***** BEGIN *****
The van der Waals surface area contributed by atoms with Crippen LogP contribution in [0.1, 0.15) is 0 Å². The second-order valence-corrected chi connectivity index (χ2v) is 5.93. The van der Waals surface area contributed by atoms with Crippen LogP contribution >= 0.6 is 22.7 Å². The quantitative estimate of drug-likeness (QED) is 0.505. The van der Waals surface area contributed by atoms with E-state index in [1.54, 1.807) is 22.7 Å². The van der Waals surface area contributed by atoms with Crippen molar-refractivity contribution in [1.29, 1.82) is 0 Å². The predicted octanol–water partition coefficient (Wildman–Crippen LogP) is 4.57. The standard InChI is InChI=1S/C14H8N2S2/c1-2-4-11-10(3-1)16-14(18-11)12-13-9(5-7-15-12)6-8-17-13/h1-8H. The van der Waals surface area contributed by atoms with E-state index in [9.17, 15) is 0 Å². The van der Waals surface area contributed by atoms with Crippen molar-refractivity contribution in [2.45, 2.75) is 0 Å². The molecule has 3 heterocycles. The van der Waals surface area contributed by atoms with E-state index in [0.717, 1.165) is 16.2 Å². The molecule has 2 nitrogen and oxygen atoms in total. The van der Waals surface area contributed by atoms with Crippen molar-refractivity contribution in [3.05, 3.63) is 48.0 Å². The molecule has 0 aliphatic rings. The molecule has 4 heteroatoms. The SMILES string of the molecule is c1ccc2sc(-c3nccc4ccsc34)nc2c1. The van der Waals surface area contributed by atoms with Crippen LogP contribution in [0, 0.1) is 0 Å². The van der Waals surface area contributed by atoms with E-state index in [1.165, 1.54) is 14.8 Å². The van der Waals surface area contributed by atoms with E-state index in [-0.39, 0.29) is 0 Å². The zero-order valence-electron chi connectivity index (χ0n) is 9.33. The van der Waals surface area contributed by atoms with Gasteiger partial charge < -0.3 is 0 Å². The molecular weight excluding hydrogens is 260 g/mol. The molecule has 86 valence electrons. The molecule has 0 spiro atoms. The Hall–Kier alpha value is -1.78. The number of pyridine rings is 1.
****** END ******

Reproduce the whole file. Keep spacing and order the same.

The van der Waals surface area contributed by atoms with Crippen LogP contribution in [0.1, 0.15) is 0 Å². The second-order valence-corrected chi connectivity index (χ2v) is 5.93. The van der Waals surface area contributed by atoms with Crippen LogP contribution >= 0.6 is 22.7 Å². The quantitative estimate of drug-likeness (QED) is 0.505. The van der Waals surface area contributed by atoms with E-state index in [1.54, 1.807) is 22.7 Å². The van der Waals surface area contributed by atoms with Crippen molar-refractivity contribution in [1.29, 1.82) is 0 Å². The predicted octanol–water partition coefficient (Wildman–Crippen LogP) is 4.57. The standard InChI is InChI=1S/C14H8N2S2/c1-2-4-11-10(3-1)16-14(18-11)12-13-9(5-7-15-12)6-8-17-13/h1-8H. The van der Waals surface area contributed by atoms with E-state index in [9.17, 15) is 0 Å². The van der Waals surface area contributed by atoms with Crippen molar-refractivity contribution in [2.45, 2.75) is 0 Å². The molecule has 3 heterocycles. The van der Waals surface area contributed by atoms with E-state index in [0.717, 1.165) is 16.2 Å². The molecule has 2 nitrogen and oxygen atoms in total. The van der Waals surface area contributed by atoms with Crippen molar-refractivity contribution in [3.05, 3.63) is 48.0 Å². The molecule has 0 aliphatic rings. The molecule has 4 heteroatoms. The SMILES string of the molecule is c1ccc2sc(-c3nccc4ccsc34)nc2c1. The van der Waals surface area contributed by atoms with Crippen LogP contribution in [0, 0.1) is 0 Å². The van der Waals surface area contributed by atoms with E-state index in [1.165, 1.54) is 14.8 Å². The van der Waals surface area contributed by atoms with E-state index in [-0.39, 0.29) is 0 Å². The zero-order valence-electron chi connectivity index (χ0n) is 9.33. The van der Waals surface area contributed by atoms with Gasteiger partial charge < -0.3 is 0 Å². The molecular weight excluding hydrogens is 260 g/mol. The molecule has 86 valence electrons. The molecule has 0 spiro atoms. The Hall–Kier alpha value is -1.78. The number of pyridine rings is 1.